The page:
Honorary Pea J. G. Walker has the floor.
Welcome him beloved imaginary readers... open thy arms with Pea Love!
Being part of a writing group can be a harrowing experience. No matter how seasoned a writer you are, it’s already difficult to put your work out there, whether it’s with people you know or complete strangers, and knowing that you’re likely going to hear things you won’t like doesn’t make it any easier.
Sometimes, people can be downright brutal with others’ work. I’m not talking firm, constructive criticism here; you can get used to that, and frankly, as a writer, you need to. No, this is blood and guts, take no prisoners behavior. These folks say nasty, mean things. Whether it’s because they shouldn’t be awake past six p.m., they received one too many rejection slips from The New Yorker, or that they subsist on the tears of distraught critique victims, it’s hard to say. But it hurts.
In creative writing programs they call this phenomenon the “shark tank,” and it can make you want to hide your head in a bucket. It’s not quite as bad when it happens in “real world” writing groups, since you can leap from your chair and run for the hills, but it’s still tough.
However, despite everything I’ve just written, I will add that taking part in a writing group can also be the best experience of your writing life. It can help you gain new perspective on your work, see it through someone else’s eyes, and give you that most valuable gift of all: honest feedback from people who speak a similar language. Even a bad group can help you, but when you find people you can really relate to, who seem to know your writing as well as you do, then you have it made.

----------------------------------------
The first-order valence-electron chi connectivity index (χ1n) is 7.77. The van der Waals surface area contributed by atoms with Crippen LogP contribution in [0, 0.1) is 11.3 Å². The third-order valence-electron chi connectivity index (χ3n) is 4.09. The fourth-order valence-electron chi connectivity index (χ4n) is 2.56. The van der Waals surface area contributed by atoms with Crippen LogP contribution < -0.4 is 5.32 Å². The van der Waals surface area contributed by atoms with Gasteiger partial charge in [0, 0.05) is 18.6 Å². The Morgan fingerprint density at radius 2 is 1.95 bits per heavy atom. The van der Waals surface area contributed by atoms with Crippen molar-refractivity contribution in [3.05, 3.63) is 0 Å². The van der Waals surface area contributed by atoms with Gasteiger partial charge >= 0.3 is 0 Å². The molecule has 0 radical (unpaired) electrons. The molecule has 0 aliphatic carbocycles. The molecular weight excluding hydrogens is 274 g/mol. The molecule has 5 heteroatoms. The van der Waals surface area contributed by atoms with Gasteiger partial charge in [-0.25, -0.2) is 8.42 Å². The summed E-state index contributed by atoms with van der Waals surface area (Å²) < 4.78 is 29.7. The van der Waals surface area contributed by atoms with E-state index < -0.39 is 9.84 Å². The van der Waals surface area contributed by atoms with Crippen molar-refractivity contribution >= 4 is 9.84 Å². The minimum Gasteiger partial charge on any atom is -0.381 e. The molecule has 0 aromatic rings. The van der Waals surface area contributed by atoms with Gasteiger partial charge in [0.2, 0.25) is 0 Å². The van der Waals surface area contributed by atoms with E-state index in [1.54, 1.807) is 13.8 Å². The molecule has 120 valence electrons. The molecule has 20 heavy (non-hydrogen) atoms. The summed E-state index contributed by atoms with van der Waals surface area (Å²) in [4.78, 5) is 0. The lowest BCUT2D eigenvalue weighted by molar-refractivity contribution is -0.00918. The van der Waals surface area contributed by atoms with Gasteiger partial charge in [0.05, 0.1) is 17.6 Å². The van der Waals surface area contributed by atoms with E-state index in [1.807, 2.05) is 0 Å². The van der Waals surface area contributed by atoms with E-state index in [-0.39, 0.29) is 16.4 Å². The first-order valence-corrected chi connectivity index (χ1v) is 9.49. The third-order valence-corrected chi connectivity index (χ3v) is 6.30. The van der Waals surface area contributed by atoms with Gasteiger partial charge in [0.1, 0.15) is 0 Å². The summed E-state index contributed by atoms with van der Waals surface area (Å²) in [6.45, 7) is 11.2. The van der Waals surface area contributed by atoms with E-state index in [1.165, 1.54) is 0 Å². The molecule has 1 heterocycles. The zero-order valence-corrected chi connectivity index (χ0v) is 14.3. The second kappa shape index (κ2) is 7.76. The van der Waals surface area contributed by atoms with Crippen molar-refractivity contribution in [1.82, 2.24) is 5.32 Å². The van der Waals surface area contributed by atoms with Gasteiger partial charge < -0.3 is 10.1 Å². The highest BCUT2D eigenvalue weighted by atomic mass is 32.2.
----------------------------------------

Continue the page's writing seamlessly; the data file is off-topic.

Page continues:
|Alexis, Gary, Jeannie and Michelle's cup of coffee|
We’d all been through writing programs, so that helped, but it also didn’t hurt that we shared eclectic reading and writing interests. Bring up a book or author and chances were good someone else—if not everyone—had read it. Capital L literature, science fiction, mysteries, fantasy, young adult…you get the idea.
Then I did something selfish and uncalled for by moving to Colorado. Sure, we still keep up through social media and e-mail, but it’s not the same. I don’t get to hang out with the Peas at Panera, laugh at the jokes, listen to writing conference stories, compare books, and overdose on Dr. Pepper. Well, I suppose I could still do that last one, but what would be the point? People would stare.
I predict that one day I’ll be the Pete Best of the Ninja Peas. Sure, they didn’t kick me out like the Beatles did Best. No, I left of my own accord. But I’ve no doubt I’ll one day pick up a newspaper and find out that those three have done something really awesome, like getting a sweet HBO miniseries deal for the novel they co-wrote.
Why did I leave? I’ll ask myself.
And I’ll tell people that I used to be a Ninja Pea.
But you know they won’t believe me.
Your own writing group experience can go any of a thousand directions, but there’s no way to find out other than jumping in. Sure, you can sit on the sidelines, watch other people get the critique, but until you actually ante up and put your baby on the table, you’ll never know.
And here’s the thing: if you don’t try, there’s no telling what you’ll miss.
From a practical standpoint, it will help your writing, which in turn improves your chances of publication. But if you’re one who writes first of all for the sheer joy of creating something new, and you run across a group of people who share that sentiment—or even just one person, for that matter—you can’t afford to let it go.
Next week, all three Peas will be In The Pages with their first book club book review. You've been warned!